Do the math, get help from a coach if you need help calculating your labor rate.
A real Down and Dirty calculation: If you have one tech and you pay this tech $35 per hour ($42 loaded), then this tech has to bill $140 of labor for every hour worked. ASSUMING THIS TECH IS 100% PRODUCTTIVE.
DISCLAIMNER: THIS IS A REAL DOWN AND DIRTY QUICK CALCULATION, SEEK ADVICE IF YOU WANT A MORE ACCURATE REQUIRED LABOR RATE.
We ended Part 3 of this blog series with “Second Draw PPP Loan Application and Documentation Requirements”. As this second draw is being distributed, the rules are changing. I encourage you to check out the SBA’s website www.sba.gov or go to your local SBA office for additional information.
You may also contact me if you would prefer to have a conversation with someone outside the government. My contact information is at the bottom of this post.
Beginning Part 4, we start with expanding on this rule from the New PPP Regulations:
For Second Draw PPP Loans of $150,000 or Less, Revenue Reduction Documentation is Not Required to be Submitted at the Time the Borrow Submits an Application for a Loan:
This section is self-explanatory, but just a bit of clarification for you.
When you apply for a loan in an amount that is less than $150,000, you may disregard the required documentation mentioned in the previous blog. There is a three-letter word that causes a pause here “BUT” “Must be submitted on or before the date the borrower applies for loan forgiveness, as required under the Economic Aid Act.”
A second piece is that IF you as a borrower do not apply for loan forgiveness, you must provide this documentation to the SBA when they request it from you. So, be prepared.
How to Request an Increase for a PPP First Draw Loan if the Borrower Returned All or Part of a Loan, or Did Not Accept the Full Amount Previously Approved:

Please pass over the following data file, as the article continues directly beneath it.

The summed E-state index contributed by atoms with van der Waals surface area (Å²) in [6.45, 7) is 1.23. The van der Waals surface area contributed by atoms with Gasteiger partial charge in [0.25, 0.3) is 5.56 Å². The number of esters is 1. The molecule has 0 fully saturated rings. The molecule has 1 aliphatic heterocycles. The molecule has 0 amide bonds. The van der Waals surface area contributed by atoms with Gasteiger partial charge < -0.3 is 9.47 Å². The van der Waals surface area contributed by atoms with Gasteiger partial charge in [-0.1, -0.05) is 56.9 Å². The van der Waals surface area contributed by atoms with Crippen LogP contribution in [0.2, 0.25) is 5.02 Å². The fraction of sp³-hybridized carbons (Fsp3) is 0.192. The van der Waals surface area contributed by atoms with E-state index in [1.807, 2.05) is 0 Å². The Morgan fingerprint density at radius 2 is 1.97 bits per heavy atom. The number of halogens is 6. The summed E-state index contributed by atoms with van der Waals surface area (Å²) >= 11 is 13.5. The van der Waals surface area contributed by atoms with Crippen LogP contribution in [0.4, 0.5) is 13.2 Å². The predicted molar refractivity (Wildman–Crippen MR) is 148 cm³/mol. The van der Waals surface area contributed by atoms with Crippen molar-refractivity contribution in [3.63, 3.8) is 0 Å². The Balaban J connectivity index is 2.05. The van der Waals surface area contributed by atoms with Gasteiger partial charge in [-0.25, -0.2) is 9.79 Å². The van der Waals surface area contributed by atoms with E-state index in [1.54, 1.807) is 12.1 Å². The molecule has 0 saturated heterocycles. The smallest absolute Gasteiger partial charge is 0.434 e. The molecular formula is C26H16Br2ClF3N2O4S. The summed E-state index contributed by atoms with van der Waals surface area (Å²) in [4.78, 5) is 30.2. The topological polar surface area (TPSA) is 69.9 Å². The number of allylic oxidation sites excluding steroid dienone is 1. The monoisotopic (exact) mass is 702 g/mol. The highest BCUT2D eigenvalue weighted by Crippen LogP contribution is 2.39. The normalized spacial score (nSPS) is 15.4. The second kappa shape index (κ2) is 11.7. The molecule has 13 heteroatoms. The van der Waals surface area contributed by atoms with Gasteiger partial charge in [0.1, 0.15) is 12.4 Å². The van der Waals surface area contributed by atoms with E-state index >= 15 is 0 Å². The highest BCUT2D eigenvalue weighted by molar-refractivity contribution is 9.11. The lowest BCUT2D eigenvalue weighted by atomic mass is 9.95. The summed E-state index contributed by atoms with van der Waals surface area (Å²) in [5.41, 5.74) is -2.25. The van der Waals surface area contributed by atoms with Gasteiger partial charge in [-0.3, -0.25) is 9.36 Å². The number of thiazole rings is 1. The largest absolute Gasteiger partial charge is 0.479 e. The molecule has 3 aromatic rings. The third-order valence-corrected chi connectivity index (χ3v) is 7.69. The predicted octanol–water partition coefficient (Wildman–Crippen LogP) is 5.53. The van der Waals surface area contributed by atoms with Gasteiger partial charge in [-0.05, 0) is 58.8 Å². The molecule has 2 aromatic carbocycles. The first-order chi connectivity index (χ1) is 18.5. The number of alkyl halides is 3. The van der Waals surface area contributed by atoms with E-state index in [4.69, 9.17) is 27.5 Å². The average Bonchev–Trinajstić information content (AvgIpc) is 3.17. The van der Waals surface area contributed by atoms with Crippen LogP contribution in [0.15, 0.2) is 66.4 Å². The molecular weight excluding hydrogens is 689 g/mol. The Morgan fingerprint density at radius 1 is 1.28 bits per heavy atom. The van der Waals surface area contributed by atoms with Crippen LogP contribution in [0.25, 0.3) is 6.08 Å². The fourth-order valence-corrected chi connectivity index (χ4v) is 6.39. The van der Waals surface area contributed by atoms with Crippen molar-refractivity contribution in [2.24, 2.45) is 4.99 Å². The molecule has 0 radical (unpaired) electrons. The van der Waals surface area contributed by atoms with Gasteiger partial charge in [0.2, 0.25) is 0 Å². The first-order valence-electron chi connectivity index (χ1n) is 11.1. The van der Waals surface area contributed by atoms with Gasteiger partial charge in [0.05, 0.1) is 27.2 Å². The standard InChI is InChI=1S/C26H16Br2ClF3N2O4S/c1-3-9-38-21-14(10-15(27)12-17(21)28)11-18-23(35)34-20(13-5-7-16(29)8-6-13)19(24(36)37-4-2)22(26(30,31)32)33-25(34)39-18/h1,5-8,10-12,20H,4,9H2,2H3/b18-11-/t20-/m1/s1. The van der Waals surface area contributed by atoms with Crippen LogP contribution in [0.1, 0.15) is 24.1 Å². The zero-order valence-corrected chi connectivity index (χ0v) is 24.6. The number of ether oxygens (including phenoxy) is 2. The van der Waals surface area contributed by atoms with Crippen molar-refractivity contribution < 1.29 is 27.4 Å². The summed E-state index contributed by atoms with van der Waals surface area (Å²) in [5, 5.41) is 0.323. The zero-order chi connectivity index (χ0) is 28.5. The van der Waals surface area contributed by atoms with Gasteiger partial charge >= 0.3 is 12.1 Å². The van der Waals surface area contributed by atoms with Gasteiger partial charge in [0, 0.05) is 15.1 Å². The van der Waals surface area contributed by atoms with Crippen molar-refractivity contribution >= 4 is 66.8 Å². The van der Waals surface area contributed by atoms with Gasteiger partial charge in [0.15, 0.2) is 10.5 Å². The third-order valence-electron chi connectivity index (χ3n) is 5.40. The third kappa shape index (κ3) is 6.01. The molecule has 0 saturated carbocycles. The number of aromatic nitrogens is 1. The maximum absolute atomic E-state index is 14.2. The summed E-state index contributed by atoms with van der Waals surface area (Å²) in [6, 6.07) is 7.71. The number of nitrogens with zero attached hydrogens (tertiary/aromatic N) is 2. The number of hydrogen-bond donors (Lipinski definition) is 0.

Here are the categories of borrowers that may reapply or request an increase in the amount of the PPP loan:
If a borrower returned all of a PPP loan, the borrower may reapply for a PPP loan in an amount the borrower is eligible for under current PPP rules. If a borrower returned part of a PPP loan, the borrower may reapply for an amount equal to the difference between the amount retained and the amount previously approved. If a borrower did not accept the full amount of a PPP loan for which it was approved, the borrower may request an increase in the amount of the PPP loan up to the amount previously approved. You may use the SBA’s E-Tran Servicing website to request an increase in the PPP loan amount electronically. After the request, you are required to provide the lender with supporting documents for the increase.
As of this writing, the SBA’s process for collecting information from borrowers was under development. This may be available when you apply for an increase in the loan amount as described above.